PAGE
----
Using DORI to Pick the Right Camera for You

Just keep swimming, swimming, swimming. Wait, that’s Pixar’s Dory. We’re talking about the DORI that stands for Detect, Observe, Recognize, and Identify. This DORI won’t be able to go on an ocean adventure with you to find your son, but it will help you figure out what kind of camera you need.

What is DORI?

The DORI is an international standard used for determining how far a camera is able to see an object with different levels of accuracy. This is actually a pretty difficult task, because you’re trying to determine the objective measure of how well you can see something, which is subjective itself. That being said, DORI is an attempt to standardize camera visibility measures, but it can’t be 100% accurate in every situation. The DORI should be used as a tool to compare the expected performance of the camera with your needs. It won’t be a guarantee, but it will give you a good idea of where to start!

Pixels Per Meter

The DORI uses Pixels Per Meter (PPM) as the measurement to define the distance to detect, observe, recognize, and identify a person, or object, in the field of view.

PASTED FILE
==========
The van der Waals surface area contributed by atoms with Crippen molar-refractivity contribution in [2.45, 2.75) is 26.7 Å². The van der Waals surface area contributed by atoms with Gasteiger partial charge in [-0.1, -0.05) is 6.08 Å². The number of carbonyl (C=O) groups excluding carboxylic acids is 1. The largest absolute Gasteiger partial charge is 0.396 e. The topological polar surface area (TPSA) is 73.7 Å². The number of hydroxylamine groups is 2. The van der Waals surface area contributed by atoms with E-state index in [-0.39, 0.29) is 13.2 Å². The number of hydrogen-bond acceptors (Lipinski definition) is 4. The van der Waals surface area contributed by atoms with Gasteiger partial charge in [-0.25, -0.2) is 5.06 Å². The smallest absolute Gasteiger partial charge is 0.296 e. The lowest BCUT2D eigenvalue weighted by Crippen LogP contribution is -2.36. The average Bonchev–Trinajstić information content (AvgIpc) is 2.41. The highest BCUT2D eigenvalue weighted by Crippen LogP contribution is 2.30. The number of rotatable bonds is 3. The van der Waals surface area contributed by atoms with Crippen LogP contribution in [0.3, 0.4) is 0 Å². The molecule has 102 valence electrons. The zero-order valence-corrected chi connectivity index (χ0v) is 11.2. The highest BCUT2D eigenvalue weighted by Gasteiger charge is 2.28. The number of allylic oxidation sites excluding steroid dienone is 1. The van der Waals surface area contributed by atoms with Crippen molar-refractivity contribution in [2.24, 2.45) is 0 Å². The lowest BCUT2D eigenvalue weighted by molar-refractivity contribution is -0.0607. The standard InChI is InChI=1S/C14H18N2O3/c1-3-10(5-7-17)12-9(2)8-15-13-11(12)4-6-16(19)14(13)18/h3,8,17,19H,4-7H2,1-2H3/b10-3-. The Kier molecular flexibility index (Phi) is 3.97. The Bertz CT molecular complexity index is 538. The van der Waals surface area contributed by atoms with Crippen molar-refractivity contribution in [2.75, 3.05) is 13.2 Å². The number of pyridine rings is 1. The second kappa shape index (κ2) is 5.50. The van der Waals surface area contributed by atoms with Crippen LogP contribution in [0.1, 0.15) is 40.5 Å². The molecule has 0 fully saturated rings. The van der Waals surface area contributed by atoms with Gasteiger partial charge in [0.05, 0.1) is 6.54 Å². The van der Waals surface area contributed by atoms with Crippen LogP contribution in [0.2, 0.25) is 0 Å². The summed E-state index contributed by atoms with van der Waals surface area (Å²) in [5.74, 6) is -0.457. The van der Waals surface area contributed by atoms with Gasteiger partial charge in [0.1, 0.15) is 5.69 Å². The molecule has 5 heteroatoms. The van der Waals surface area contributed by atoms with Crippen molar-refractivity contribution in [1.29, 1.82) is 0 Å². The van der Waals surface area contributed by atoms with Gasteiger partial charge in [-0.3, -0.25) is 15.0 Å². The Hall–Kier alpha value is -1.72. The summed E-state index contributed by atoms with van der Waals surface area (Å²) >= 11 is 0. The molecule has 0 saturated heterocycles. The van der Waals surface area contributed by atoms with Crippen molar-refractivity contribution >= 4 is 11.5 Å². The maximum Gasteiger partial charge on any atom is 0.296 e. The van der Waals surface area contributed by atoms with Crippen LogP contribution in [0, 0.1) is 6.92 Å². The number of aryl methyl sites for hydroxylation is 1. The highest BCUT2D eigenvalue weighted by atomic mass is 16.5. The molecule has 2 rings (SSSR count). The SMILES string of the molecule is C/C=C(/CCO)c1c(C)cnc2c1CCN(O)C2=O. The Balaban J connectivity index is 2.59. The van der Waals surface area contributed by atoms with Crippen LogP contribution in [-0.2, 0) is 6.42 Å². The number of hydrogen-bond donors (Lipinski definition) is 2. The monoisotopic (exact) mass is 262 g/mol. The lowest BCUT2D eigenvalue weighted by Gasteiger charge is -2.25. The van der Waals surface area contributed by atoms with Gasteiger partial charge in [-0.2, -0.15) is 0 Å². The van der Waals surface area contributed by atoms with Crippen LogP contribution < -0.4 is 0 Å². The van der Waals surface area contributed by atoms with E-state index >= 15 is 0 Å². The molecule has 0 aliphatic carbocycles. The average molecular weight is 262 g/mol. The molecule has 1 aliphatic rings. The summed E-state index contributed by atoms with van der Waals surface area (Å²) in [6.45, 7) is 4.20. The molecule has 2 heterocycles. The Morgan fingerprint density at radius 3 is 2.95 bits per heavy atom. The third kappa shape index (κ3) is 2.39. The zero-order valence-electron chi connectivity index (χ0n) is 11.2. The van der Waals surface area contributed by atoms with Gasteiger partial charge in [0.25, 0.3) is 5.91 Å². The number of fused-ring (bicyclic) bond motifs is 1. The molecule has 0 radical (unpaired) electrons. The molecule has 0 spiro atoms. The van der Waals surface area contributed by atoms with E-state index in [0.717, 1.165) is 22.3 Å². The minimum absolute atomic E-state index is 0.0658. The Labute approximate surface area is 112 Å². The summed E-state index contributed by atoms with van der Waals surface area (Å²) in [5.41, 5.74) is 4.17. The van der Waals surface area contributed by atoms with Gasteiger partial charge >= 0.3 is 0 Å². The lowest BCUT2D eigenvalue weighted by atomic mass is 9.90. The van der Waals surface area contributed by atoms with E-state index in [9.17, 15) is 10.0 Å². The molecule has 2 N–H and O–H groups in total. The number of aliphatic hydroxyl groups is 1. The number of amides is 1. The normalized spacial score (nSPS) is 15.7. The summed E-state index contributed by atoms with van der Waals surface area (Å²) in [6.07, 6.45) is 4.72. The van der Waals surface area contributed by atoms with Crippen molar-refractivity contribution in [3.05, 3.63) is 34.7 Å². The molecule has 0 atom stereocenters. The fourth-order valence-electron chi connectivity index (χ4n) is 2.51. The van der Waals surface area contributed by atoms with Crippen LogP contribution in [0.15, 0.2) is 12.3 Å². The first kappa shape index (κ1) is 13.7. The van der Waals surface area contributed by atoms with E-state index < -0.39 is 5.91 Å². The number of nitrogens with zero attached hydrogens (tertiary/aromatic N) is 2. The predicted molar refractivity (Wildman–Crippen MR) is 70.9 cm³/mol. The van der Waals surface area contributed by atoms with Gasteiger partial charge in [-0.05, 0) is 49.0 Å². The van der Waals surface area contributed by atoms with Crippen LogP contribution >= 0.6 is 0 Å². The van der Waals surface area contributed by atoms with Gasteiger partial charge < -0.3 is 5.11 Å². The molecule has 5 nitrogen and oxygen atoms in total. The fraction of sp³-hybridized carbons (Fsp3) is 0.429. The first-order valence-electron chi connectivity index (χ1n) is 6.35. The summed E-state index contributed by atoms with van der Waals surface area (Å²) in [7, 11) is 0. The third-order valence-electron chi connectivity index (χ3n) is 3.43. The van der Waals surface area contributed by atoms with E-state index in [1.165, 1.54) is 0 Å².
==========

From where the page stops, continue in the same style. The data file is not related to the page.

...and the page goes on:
• Detection: starts at 25 PPM and will accurately show that a person or vehicle is present
  • Observation: starts at 62 PPM and will accurately show some distinctive movement and characteristic details of a person
  • Recognition: starts at 125 PPM and will accurately show definitive characteristics of a person and that a person shown is one that has been seen before
  • Identification: starts at 225 PPM and will accurately identify an individual beyond a reasonable doubt


Typical DORI Measurements

Using specified PPM values makes it possible to rate cameras by their sensors and lenses and it can help you figure out the type of camera you’re going to need for each application. Here’s a handy chart comparing some typical camera models with their DORI measurements.

Using DORI measures will be really helpful in determining a starting point for the type of camera you’re going to need. If you still have questions about what camera will work best for a certain project, you can always reach out to one of our techs and they’ll be more than happy to help you figure out what you need!

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